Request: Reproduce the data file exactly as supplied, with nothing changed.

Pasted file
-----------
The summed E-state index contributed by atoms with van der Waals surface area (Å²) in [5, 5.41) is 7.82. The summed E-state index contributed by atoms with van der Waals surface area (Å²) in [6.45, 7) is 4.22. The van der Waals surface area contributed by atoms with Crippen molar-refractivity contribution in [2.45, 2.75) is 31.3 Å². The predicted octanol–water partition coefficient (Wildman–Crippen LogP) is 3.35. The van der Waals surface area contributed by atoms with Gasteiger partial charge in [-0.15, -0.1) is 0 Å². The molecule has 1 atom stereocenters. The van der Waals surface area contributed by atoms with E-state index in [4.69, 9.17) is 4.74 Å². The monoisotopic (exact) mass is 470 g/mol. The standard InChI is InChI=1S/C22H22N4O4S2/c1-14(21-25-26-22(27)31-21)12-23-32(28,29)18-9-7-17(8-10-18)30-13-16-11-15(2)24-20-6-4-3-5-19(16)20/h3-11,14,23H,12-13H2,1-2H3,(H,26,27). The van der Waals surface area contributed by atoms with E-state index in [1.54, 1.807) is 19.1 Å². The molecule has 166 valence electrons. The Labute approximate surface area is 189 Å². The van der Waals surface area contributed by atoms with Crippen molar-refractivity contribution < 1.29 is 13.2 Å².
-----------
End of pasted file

The summed E-state index contributed by atoms with van der Waals surface area (Å²) in [5, 5.41) is 7.82. The summed E-state index contributed by atoms with van der Waals surface area (Å²) in [6.45, 7) is 4.22. The van der Waals surface area contributed by atoms with Crippen molar-refractivity contribution in [2.45, 2.75) is 31.3 Å². The predicted octanol–water partition coefficient (Wildman–Crippen LogP) is 3.35. The van der Waals surface area contributed by atoms with Gasteiger partial charge in [-0.15, -0.1) is 0 Å². The molecule has 1 atom stereocenters. The van der Waals surface area contributed by atoms with E-state index in [4.69, 9.17) is 4.74 Å². The monoisotopic (exact) mass is 470 g/mol. The standard InChI is InChI=1S/C22H22N4O4S2/c1-14(21-25-26-22(27)31-21)12-23-32(28,29)18-9-7-17(8-10-18)30-13-16-11-15(2)24-20-6-4-3-5-19(16)20/h3-11,14,23H,12-13H2,1-2H3,(H,26,27). The van der Waals surface area contributed by atoms with E-state index in [1.54, 1.807) is 19.1 Å². The molecule has 166 valence electrons. The Labute approximate surface area is 189 Å². The van der Waals surface area contributed by atoms with Crippen molar-refractivity contribution < 1.29 is 13.2 Å².